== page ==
Check your oil and your network – career management advice at the corner gas station.

Being a cost-conscious consumer, I normally go to the self-serve pump when getting gas.  Today, however, I was feeling a bit flu-ish and a bit chilly and decided to throw fiscal prudence to the wind and stop at a full serve station. I pulled up to the pump to be welcomed by an early 20-something-ish young man with a big smile on his face.  “Good afternoon!” he greeted me, and inquired about what fuel I wanted and what else I needed done.  He then went on to observe the sticker from my alma mater in the rear window of my car.  “Great school, isn’t it?” he chatted. “I am a recent graduate from there myself.”

Now at this point I had at least two choices.  I could smile politely, murmuring “How nice” or something equally banal, and hope to heaven he just got the gas handled so I could move on with my day.  Or, I could engage.  Given what I do for a living, curiosity easily got the better of me.  “So what’s up with the gas station job for a recent grad from a great school?” I asked.  “Well, I’m looking for an entry level job in banking or something financially related, but it’s a tough market these days,” he replied.  “So I’m working here part time while I am job hunting.”  And while he’s chatting about his job search and giving me an idea of what he’s hoping to find, he’s filling the tank, cleaning the windows, checking the oil and handling my payment – never breaking stride or losing track of the conversation, and with a smile on his face the whole time.  He was proving himself to be bright, articulate, personable, hard-working and positive.  

He’s also incredibly strategic and resourceful.  You see, this gas station is at the intersection that enters into one of the most well-to-do neighbourhoods in the city – a neighbourhood densely populated with CEO’s and senior executives from banks, insurance companies, investment brokerages and venture capital firms.  A neighbourhood with an incredibly high concentration of potential employers for this bright young man.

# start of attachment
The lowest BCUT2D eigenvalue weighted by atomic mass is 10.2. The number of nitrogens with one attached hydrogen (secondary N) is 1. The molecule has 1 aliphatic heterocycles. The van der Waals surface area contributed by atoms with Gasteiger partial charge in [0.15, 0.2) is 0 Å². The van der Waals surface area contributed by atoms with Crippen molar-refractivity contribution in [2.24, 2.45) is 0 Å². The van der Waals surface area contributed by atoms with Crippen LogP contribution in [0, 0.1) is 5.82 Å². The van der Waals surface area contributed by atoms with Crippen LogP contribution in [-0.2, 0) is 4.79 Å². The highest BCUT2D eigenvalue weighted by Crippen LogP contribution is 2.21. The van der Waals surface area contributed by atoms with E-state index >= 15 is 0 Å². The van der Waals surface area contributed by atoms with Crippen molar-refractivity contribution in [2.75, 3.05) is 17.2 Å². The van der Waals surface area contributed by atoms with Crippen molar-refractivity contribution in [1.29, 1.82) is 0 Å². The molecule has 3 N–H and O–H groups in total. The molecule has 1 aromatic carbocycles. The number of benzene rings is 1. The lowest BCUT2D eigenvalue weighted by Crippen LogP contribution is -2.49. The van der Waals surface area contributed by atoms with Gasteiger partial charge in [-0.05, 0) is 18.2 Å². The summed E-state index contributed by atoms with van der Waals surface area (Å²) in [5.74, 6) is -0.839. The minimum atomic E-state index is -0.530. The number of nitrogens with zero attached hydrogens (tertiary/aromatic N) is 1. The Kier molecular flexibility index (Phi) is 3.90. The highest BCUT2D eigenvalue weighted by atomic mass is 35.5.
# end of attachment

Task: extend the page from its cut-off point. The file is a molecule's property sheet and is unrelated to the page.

Sure enough, when I asked him whether working at this particular station was proving useful, he confirmed that he’d had quite a few people offer up their business cards with invitations to follow up with them.  So clearly what he’s doing is working.  Some might say he’s obnoxious or opportunistic.  My experience was of a very smart, sincerely ambitious kid who carefully evaluated how best to leverage the fact that he had to get a placeholder job while looking for the thing that would be the start of his career.  And it’s clear to me that this kid already knows what many people never learn until much later (if ever) in their careers – time and effort spent building a high quality network will result in the creation of an asset that will have career-long value.  Not to mention the fact that any first impression can be the start of something significant.

And by the way, Toronto readers – if you’re in the market for smart young talent, let me know by email or in the comments and I’ll point you towards the station where he works.


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